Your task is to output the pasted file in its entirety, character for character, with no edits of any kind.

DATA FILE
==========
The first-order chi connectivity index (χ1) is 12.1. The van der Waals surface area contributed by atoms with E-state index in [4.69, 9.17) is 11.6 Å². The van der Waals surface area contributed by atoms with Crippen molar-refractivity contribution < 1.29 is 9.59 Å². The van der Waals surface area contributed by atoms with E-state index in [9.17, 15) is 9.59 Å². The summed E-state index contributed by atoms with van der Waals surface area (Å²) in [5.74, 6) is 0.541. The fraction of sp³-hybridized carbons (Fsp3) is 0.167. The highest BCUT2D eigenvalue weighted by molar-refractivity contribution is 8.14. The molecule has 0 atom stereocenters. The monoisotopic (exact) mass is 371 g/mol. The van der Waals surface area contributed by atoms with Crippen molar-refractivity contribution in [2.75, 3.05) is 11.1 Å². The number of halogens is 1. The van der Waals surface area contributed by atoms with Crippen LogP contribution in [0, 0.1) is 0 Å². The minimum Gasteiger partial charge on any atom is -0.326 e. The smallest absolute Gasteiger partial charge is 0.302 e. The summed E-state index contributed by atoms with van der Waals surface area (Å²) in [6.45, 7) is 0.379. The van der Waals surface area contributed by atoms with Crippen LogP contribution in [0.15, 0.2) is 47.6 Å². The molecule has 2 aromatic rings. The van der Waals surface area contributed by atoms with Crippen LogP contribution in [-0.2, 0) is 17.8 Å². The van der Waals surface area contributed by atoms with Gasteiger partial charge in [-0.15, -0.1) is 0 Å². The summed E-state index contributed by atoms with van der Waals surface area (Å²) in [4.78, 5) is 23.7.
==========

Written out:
The first-order chi connectivity index (χ1) is 12.1. The van der Waals surface area contributed by atoms with E-state index in [4.69, 9.17) is 11.6 Å². The van der Waals surface area contributed by atoms with Crippen molar-refractivity contribution < 1.29 is 9.59 Å². The van der Waals surface area contributed by atoms with E-state index in [9.17, 15) is 9.59 Å². The summed E-state index contributed by atoms with van der Waals surface area (Å²) in [5.74, 6) is 0.541. The fraction of sp³-hybridized carbons (Fsp3) is 0.167. The highest BCUT2D eigenvalue weighted by molar-refractivity contribution is 8.14. The molecule has 0 atom stereocenters. The monoisotopic (exact) mass is 371 g/mol. The van der Waals surface area contributed by atoms with Crippen molar-refractivity contribution in [2.75, 3.05) is 11.1 Å². The number of halogens is 1. The van der Waals surface area contributed by atoms with Crippen LogP contribution in [0, 0.1) is 0 Å². The minimum Gasteiger partial charge on any atom is -0.326 e. The smallest absolute Gasteiger partial charge is 0.302 e. The summed E-state index contributed by atoms with van der Waals surface area (Å²) in [6.45, 7) is 0.379. The van der Waals surface area contributed by atoms with Crippen LogP contribution in [0.15, 0.2) is 47.6 Å². The molecule has 2 aromatic rings. The van der Waals surface area contributed by atoms with Crippen LogP contribution in [-0.2, 0) is 17.8 Å². The van der Waals surface area contributed by atoms with Gasteiger partial charge in [-0.15, -0.1) is 0 Å². The summed E-state index contributed by atoms with van der Waals surface area (Å²) in [4.78, 5) is 23.7.